Got Questions About CTA Delays? Now, There Are Answers

By Kyla Gardner on January 22, 2013 8:17pm 

 Passengers facing delays can learn more through the new CTA webpage, "When things go wrong."
Passengers facing delays can learn more through the new CTA webpage, "When things go wrong."
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DNAInfo/Tanveer Ali

Chicago — The Chicago Transit Authority knows that when its buses and trains break down, it’s a big deal for Chicago commuters.

So the CTA has released the Web page “When things go wrong” to explain those anomalies to riders.

Smartphone-savvy commuters stuck waiting it out can immediately find out answers to questions they might have like, "What is signal clearance?" or "Why is that bus passing my stop?" (Signal clearance is something train cars wait for when multiple cars get backed up on the rails, while a bus might pass a stop if too many buses get bunched together because of traffic or other problems.)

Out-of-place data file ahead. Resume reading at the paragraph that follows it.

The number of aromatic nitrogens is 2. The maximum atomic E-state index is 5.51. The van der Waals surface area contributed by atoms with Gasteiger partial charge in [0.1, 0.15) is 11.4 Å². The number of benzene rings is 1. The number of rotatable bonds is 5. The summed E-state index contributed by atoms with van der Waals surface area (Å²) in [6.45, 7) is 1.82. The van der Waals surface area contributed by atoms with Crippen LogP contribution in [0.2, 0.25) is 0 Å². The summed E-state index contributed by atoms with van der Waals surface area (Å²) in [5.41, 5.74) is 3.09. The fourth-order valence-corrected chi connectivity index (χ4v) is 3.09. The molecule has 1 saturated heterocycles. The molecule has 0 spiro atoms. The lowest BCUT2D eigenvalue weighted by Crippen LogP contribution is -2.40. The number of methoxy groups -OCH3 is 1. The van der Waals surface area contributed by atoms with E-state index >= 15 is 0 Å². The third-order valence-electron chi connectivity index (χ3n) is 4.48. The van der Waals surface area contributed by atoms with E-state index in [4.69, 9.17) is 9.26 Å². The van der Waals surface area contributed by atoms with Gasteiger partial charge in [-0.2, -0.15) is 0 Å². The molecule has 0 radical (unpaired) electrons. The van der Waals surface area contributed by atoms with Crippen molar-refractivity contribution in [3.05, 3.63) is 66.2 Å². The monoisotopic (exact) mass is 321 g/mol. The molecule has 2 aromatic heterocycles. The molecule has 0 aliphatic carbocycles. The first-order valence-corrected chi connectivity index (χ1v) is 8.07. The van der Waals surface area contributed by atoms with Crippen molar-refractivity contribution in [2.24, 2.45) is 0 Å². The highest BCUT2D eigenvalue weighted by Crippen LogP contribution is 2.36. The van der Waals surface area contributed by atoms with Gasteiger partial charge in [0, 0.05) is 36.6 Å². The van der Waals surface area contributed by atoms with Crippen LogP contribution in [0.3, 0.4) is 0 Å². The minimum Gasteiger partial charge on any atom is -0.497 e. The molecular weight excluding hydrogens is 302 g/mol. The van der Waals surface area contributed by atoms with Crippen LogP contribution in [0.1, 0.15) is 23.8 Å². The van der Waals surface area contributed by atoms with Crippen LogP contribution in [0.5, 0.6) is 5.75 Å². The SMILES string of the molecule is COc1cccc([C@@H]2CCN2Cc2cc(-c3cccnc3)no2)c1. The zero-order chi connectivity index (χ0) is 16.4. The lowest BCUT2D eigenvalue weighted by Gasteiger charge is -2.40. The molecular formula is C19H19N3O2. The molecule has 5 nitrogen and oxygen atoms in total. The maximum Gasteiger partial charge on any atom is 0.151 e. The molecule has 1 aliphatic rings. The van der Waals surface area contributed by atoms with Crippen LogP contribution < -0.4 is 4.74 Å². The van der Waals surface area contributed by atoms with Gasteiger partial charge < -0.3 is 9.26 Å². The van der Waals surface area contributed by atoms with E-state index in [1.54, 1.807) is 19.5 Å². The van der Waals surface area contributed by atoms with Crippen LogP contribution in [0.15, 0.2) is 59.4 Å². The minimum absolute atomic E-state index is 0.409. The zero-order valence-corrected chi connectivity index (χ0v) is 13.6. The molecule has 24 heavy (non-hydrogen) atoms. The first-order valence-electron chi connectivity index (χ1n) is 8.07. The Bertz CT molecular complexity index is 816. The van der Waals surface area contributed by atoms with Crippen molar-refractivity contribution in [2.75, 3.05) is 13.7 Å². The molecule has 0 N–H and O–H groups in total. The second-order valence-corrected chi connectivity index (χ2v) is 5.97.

The page addresses why trains run on an express basis even when they are not scheduled to and tells about the CTA's plans to retire old rail cars for a younger fleet.

The page reminds riders that hiccups in service are normal for a system as large as Chicago's.

The number of miles buses and trains travel everyday almost equals a round trip to the moon and back, according to the CTA.

"The majority of those rides are on-time and uneventful," according to the page. "However, as the saying goes: Stuff happens."

 

 

 

 

 

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